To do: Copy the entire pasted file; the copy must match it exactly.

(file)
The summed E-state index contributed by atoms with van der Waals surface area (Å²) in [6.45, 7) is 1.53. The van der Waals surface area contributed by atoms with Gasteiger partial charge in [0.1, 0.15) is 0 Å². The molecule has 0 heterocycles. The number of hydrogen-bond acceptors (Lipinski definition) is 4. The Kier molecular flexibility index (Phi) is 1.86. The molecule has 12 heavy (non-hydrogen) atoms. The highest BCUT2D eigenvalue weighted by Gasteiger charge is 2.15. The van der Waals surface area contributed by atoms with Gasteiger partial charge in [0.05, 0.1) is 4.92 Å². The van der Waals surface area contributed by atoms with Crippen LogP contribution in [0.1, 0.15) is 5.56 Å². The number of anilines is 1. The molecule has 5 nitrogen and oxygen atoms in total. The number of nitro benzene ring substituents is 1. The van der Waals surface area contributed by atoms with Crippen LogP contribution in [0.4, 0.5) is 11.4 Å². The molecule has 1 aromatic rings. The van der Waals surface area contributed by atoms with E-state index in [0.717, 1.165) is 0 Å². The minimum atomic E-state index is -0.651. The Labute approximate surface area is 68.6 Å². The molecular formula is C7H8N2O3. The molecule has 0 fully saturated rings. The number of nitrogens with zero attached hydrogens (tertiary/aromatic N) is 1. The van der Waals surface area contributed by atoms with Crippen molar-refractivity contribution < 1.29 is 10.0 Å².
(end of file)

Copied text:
The summed E-state index contributed by atoms with van der Waals surface area (Å²) in [6.45, 7) is 1.53. The van der Waals surface area contributed by atoms with Gasteiger partial charge in [0.1, 0.15) is 0 Å². The molecule has 0 heterocycles. The number of hydrogen-bond acceptors (Lipinski definition) is 4. The Kier molecular flexibility index (Phi) is 1.86. The molecule has 12 heavy (non-hydrogen) atoms. The highest BCUT2D eigenvalue weighted by Gasteiger charge is 2.15. The van der Waals surface area contributed by atoms with Gasteiger partial charge in [0.05, 0.1) is 4.92 Å². The van der Waals surface area contributed by atoms with Crippen LogP contribution in [0.1, 0.15) is 5.56 Å². The number of anilines is 1. The molecule has 5 nitrogen and oxygen atoms in total. The number of nitro benzene ring substituents is 1. The van der Waals surface area contributed by atoms with Crippen LogP contribution in [0.4, 0.5) is 11.4 Å². The molecule has 1 aromatic rings. The van der Waals surface area contributed by atoms with E-state index in [0.717, 1.165) is 0 Å². The minimum atomic E-state index is -0.651. The Labute approximate surface area is 68.6 Å². The molecular formula is C7H8N2O3. The molecule has 0 fully saturated rings. The number of nitrogens with zero attached hydrogens (tertiary/aromatic N) is 1. The van der Waals surface area contributed by atoms with Crippen molar-refractivity contribution < 1.29 is 10.0 Å².